With that being said, Collin was a fascinating man. His struggled with obsessive-compulsive disorder were explained so clearly that I couldn’t help but to sympathize with him. I also appreciated the fact that he and all of his neighbors were written as well-rounded human beings. That is, they all had realistic strengths and weaknesses. There were no good guys or bad guys in this community, just a collection of unique people who all had wildly different personalities, interests, and goals in life.

9. Eaters of the Dead by Michael Crichton.

If there’s one thing this story taught me, it’s that the past can be truly disgusting at times. I was so grossed out by the descriptions of the characters who didn’t bathe or otherwise practice good hygiene that I wanted to stop reading almost as soon as I began.

Ibn Fadlan was such an intelligent and educated protagonist that I stuck around solely to find out what he’d have to say next about the Vikings.

10. Light in August by William Faulkner.

Does anyone else feel a little guilty for not enjoying the writing styles of highly praised authors? Mr. Faulkner is one of those authors for me. The ideas he wrote about were thought-provoking, but I couldn’t handle the stream-of-consciousness style of Light in August. Figuring out what was going on with the plot there was incredibly difficult for me.

I did like the way he described Joe, a biracial man who was passing for white, and Lena, a young, pregnant woman who was searching for the father of her child, though. Both of these characters were living in a time and place that wasn’t at all kind to people in their circumstances, so it was interesting to see how they reacted to the stigma against them.



  1. Adrian is my love and I adored him in everything he was in. He deserved so much better than Rose and I am glad he found Sydney 😀

  2. I also like Zoe in the Jodi Picoult book. Great list!

  3. I loved Adrian in the VA books!!

    Top Ten Tuesday

  4. I haven’t read any of these books but a few of these are definitely on my TBR.

  5. I haven’t read The Road, but I did watch the movie – a bit too bleak for me!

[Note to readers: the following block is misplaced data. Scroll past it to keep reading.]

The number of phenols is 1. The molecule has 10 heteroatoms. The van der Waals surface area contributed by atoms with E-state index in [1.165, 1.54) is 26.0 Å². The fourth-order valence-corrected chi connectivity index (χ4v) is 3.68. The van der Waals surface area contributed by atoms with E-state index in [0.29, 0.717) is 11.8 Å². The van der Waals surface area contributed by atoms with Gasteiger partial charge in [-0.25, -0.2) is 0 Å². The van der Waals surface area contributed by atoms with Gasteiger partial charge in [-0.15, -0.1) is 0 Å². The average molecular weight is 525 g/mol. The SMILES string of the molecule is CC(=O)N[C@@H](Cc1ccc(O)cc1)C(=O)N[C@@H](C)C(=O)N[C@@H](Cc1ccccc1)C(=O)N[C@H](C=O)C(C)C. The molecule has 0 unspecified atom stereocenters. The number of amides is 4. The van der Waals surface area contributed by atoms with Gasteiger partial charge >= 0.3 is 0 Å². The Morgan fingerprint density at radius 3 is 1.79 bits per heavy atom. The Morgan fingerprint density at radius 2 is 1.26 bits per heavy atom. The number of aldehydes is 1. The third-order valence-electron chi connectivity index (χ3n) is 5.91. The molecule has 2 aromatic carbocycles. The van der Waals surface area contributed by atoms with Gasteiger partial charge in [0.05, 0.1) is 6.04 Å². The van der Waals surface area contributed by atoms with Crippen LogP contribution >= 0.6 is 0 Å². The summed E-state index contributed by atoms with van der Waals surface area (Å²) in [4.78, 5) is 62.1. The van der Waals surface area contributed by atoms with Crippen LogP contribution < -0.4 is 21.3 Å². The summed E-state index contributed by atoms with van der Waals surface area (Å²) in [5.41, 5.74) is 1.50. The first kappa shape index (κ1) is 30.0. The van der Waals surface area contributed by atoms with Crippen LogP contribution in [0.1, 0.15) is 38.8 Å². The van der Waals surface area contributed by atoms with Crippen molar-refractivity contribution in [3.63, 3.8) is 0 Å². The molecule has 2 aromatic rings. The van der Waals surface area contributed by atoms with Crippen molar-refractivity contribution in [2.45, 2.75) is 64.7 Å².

6. I almost put Sing You Home on my list but I couldn’t remember if I actually liked any of the characters!

  7. The Guardian was such a sad ending indeed!

  8. I still need to read Vampire Academy. And that’s interesting about Eaters of the Dead! I saw the movie version but have never read the book…

  9. I read SING YOU HOME forever ago– actually I think that might be the last Jodi Piccoult book I read (it was either that one or HOUSE RULES). I wasn’t blown away by it (or HOUSE RULES) like I was her other books, so I decided to take a break from reading her. I guess it was a really long break!!

  10. This was a hard topic, because like you said, if I don’t like the book, I won’t like the characters all that much either. Nice picks though!

    Thanks for visiting my TTT post!

  11. I also liked Zoe in Sing You Home, though it’s not my fave Picoult book.
    My TTT:

  12. Oooh, Adrian. What a fantastic character! <3

  13. Okay so I love Vampire Academy but I know it’s not for everyone but Adrian is a fav for sure! Not familiar with most of the other titles.

  14. Your bit about the Casual vacancy makes me want to read it, when I thought my interest in it had waned.

  15. This topic was so hard. Despite being hopeless, I loved “The Road”. I had chills after finishing it.

  16. Great post! Quite a few of these are still on my TBR. Thanks for stopping by the blog earlier!

  17. I really enjoyed the Nicholas Sparks novels I’ve read. For a period of time, I was reading them as the films were being produced, but since there haven’t been any films lately, it’s been a while since I read one by him. “The Guardian” isn’t one I read either… but maybe someday! 🙂

    Thanks so much for visiting Finding Wonderland.

  18. Adrian was for sure a plus to the Vampire Academy books (even if I never finished the series).